• The other components are a little tougher to identify.  I ask my staff or parents to just look and listen.  Does the classroom look organized and appealing?  Is the classroom clean…and are the children reasonably clean (noses wiped, hands washed, etc.)?  Are teachers interacting with children by bending over to talk with them rather than standing over them or calling out from across the room?  Do teachers and children talk to each other and to their peers with respect?  Overall, how does it feel?  We often disregard our gut reactions to things, but our gut reactions can tell us a lot.

In helping parents to understand the components of high-quality child care, and how your program provides such care, you can be more assured that they will enroll their child in your program, keep him or her there as long as possible, and refer their friends to you.

Tuesday, October 14, 2014

Slow Reading

Generally, when I talk about reading, I’m talking about children and the importance of each child developing strong reading skills, which includes an adequate fluency rate.  So, when I saw a few articles about a relatively new movement called Slow Reading, I had to see what it’s all about.

The Pew Research Center surveyed Americans age 18 and older, and discovered that 1 in 4 have not read even one book in the past year.  We talk about how important it is for children to read 20-30 minutes every day, yet we, perhaps, forget that it’s important for us as well.  But exactly what DO adults gain from a regular reading habit?
  • Enriched vocabulary
  • Slowed memory loss in later years
  • Deepened empathy from reading about people who are unlike you or in circumstances that are different than yours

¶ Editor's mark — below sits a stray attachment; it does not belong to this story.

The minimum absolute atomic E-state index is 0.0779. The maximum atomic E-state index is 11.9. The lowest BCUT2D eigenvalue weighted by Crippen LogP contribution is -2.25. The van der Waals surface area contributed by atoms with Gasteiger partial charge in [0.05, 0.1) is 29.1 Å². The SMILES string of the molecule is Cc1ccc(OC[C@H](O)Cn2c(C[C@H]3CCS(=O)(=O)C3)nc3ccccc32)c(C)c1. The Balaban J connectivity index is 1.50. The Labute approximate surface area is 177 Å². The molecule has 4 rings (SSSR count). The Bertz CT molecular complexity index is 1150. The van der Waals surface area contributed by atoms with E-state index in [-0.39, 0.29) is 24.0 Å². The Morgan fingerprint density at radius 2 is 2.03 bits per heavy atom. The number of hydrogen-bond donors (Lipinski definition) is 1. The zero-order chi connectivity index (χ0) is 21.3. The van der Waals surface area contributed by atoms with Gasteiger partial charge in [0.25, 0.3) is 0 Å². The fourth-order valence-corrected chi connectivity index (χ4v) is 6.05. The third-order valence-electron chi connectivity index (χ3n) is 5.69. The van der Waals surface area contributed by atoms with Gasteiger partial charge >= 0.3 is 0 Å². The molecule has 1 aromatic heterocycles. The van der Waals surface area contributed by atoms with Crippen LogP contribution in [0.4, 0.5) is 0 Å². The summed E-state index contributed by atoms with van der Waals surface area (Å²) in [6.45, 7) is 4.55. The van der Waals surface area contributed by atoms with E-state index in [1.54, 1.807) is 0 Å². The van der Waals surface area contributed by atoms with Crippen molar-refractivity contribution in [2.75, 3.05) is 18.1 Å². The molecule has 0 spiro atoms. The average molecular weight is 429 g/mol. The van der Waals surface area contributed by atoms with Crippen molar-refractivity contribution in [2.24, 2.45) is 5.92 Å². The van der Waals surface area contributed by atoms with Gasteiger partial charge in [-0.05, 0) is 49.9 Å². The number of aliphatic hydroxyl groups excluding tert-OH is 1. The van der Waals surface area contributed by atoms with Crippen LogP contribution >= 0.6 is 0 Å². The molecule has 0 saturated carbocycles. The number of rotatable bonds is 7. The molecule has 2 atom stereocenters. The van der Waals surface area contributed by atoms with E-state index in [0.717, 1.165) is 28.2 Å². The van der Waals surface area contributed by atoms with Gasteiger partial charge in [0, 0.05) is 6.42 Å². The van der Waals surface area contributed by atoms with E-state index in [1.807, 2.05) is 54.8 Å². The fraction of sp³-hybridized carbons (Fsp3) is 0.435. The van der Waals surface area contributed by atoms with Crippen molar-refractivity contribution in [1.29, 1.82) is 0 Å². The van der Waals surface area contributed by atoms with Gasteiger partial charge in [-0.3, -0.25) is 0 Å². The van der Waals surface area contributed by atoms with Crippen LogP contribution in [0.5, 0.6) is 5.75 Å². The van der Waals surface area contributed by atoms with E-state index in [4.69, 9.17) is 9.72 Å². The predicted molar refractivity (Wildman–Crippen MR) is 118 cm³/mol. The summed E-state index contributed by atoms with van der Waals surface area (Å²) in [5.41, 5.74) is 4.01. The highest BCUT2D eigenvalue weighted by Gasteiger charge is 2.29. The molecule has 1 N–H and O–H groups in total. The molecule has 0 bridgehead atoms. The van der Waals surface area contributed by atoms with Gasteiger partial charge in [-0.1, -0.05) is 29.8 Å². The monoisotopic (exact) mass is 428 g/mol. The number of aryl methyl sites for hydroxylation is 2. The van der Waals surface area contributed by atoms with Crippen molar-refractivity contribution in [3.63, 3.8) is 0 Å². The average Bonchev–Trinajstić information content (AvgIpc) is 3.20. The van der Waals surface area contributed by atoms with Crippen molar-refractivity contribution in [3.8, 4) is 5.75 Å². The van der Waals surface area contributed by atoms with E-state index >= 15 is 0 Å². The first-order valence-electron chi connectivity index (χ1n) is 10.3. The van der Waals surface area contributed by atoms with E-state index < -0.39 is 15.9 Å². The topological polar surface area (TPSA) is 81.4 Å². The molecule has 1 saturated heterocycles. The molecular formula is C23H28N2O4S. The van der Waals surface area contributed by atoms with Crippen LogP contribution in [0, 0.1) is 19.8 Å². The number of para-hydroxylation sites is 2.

• Increased concentration
  • Enhanced comprehension
  • Reduced stress
  • And, if for no other reason…it can bring you pleasure

Since time is often a premium for adults, here are some tips to help encourage you to set aside that time for yourself; kind of like setting aside time to exercise.
  • Go out somewhere to avoid distractions—local coffee shop, library, park, book store, etc. If necessary, set a regular time to meet with a group of friends to read.
  • Turn off your phone.
  • Select a printed book rather than an e-book so you will see it lying around and be reminded that you need to read it.
  • Give yourself at least 30-45 minutes of uninterrupted reading time so that you can really immerse yourself in the book.  Hence, the term, Slow Reading.

So, set aside some regular time for reading.  It’s good for you!


Wednesday, October 8, 2014

Paid Sick Leave Required?

We heard from our lawyer a couple of weeks ago that California has a new law requiring most employees to receive paid sick leave, effective July 1, 2015.  If you are not a California employer, you may not have this requirement yet, but keep your eyes and ears open.  (At this point, Connecticut is the only other state with this requirement, but more counties/cities are implementing similar policies.)  We had no idea this was coming until we received the email that the Governor signed it into law. 

I think it’s great that employees will have sick leave and it will help to remove the temptation some employees have to come in to work when they are feeling under the weather.  But, I also understand the financial repercussions that this will have on my programs.  We strive to be an employer-of-choice, providing our employees with vacation leave, sick leave, health care reimbursement, and paid planning time.  But, we are currently only able to do this for our full-time employees.  When this law goes into effect, that will have to change.

Beginning in July, each of our employees, including part-time and temporary employees, that work at least 30 days for us, must receive at least 24 hours of paid sick leave each year.  Even at minimum wage, which is currently $9 per hour in California, this will cost me at least $216 per employee per year.  My only decision will be where to get the money.  Unlike many employers, I can’t cut my staffing.  I have ratios to maintain.  So, will I cut pay rates or supply costs?  Or will I raise parents’ rates?  None of them are great options.

Along with this new paid sick leave requirement, there are a lot of communities that are also raising minimum wage, which will also have the same type of impact on our budgets.  If you aren't being faced with this yet, keep your eyes and ears open so that, perhaps, you can have a voice in the decision.